Tramp-oil separators automatically remove free-floating and mechanically dispersed tramp oils, bacteria, slime, inverted emulsions and more from individual machine sumps, central systems and wash tanks. This equipment eliminates the need for employees to manually vacuum oil from the rinse tanks, and can reduce tramp oil to less than 1 percent in a single pass. Additional benefits include reducing new-fluid purchase costs by as much as 75 percent and reducing hazardous waste volumes to 90 percent.


For metal formers employing machining operations, a crusher/wringer system such as this reduces the volume of large bundles and stringy turnings. Such equipment delivers dry, shovel-grade chips and reclaims as much as 99 percent of coolants and cutting oils.

Mechanical or automatic hydraulic dumpers help simplify cart unloading, resulting in an efficient one-person operation that involves using a handheld control for equipment operation.

Load-out systems complete the scrap handling process by moving metal scrap to distribution bins for transport to the recycler. These systems provide efficient, automated, and even filling, allowing for maximum use of container space and maximum value from the recycler.

Chip-processing systems automate the process of reducing turnings and bushy wads to flowable, shovel-grade chips while separating scrap from fluid. Vertical axis crushers, for example, maximize labor allocation by providing continuous, positive feed operation and automatically removing occasional solids to prevent equipment damage.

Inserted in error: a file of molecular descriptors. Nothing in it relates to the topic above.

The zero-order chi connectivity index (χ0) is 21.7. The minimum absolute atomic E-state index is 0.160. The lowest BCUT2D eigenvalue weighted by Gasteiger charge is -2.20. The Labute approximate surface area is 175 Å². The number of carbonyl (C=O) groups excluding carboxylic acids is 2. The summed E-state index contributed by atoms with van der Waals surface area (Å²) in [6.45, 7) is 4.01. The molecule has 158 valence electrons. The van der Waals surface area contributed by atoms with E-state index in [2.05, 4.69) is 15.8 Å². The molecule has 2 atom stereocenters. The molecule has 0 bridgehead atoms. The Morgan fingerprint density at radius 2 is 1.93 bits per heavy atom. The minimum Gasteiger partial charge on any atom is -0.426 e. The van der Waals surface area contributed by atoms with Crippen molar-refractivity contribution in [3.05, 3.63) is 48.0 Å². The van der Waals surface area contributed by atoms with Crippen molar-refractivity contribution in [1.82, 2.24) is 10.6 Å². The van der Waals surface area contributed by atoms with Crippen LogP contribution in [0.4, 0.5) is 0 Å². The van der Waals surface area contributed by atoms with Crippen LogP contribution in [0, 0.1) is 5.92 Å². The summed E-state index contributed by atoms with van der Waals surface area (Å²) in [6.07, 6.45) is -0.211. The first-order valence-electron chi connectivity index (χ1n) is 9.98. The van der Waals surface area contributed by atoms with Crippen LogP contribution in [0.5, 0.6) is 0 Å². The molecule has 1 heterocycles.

All of these systems improve productivity by freeing workers to focus on production and throughput. They also reduce the potential for dangerous contact with sharp metal material and minimize environmental risks. And, they position an operation to receive maximum value from scrap-metal recycling, and provide the opportunity to reuse spent coolant.

Modern equipment provided for conveying, scrap handling, fluid recycling and water/wastewater treatment, also delivers maximum uptime with low maintenance. This eliminates the need to overstaff maintenance technicians, and helps maintain process productivity.

Mind Waste Streams When Assessing Productivity

Productivity improvements in today’s manufacturing plants typically arise through evaluation of production equipment, operating procedures and production-labor allocations. Continuous improvement in this area also should include waste streams, which offer several opportunities to address skilled-worker staffing. To keep a production line flowing safely and efficiently, it is important to gain the efficiencies, dependability and repeatability of automated equipment. The goal: not to put people out of work but to retain qualified employees and minimize the impact of a shrinking workforce.

Working with an experienced equipment and systems provider to automate systems throughout a process can help metal working plants thrive in an environment where attracting and retaining qualified employees continues to be a challenge. MF

 

See also: PRAB, Inc.

Related Enterprise Zones: Automation